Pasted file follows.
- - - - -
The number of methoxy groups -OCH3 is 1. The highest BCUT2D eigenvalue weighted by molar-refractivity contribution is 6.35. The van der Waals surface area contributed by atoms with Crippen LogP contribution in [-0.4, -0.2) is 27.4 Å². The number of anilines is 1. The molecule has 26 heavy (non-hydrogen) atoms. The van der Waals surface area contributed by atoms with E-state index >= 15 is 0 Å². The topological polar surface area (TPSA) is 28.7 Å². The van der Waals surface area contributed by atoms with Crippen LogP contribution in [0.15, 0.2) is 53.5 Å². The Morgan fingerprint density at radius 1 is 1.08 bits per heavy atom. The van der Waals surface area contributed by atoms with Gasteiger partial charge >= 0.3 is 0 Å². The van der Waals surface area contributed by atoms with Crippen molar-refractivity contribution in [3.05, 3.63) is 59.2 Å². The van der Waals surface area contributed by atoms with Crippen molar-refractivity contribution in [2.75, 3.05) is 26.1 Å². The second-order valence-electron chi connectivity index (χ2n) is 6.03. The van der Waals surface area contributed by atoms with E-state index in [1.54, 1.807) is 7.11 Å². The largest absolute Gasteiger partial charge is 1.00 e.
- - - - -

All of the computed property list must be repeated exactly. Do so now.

The number of methoxy groups -OCH3 is 1. The highest BCUT2D eigenvalue weighted by molar-refractivity contribution is 6.35. The van der Waals surface area contributed by atoms with Crippen LogP contribution in [-0.4, -0.2) is 27.4 Å². The number of anilines is 1. The molecule has 26 heavy (non-hydrogen) atoms. The van der Waals surface area contributed by atoms with E-state index >= 15 is 0 Å². The topological polar surface area (TPSA) is 28.7 Å². The van der Waals surface area contributed by atoms with Crippen LogP contribution in [0.15, 0.2) is 53.5 Å². The Morgan fingerprint density at radius 1 is 1.08 bits per heavy atom. The van der Waals surface area contributed by atoms with Gasteiger partial charge >= 0.3 is 0 Å². The van der Waals surface area contributed by atoms with Crippen molar-refractivity contribution in [3.05, 3.63) is 59.2 Å². The van der Waals surface area contributed by atoms with Crippen molar-refractivity contribution in [2.75, 3.05) is 26.1 Å². The second-order valence-electron chi connectivity index (χ2n) is 6.03. The van der Waals surface area contributed by atoms with E-state index in [1.54, 1.807) is 7.11 Å². The largest absolute Gasteiger partial charge is 1.00 e.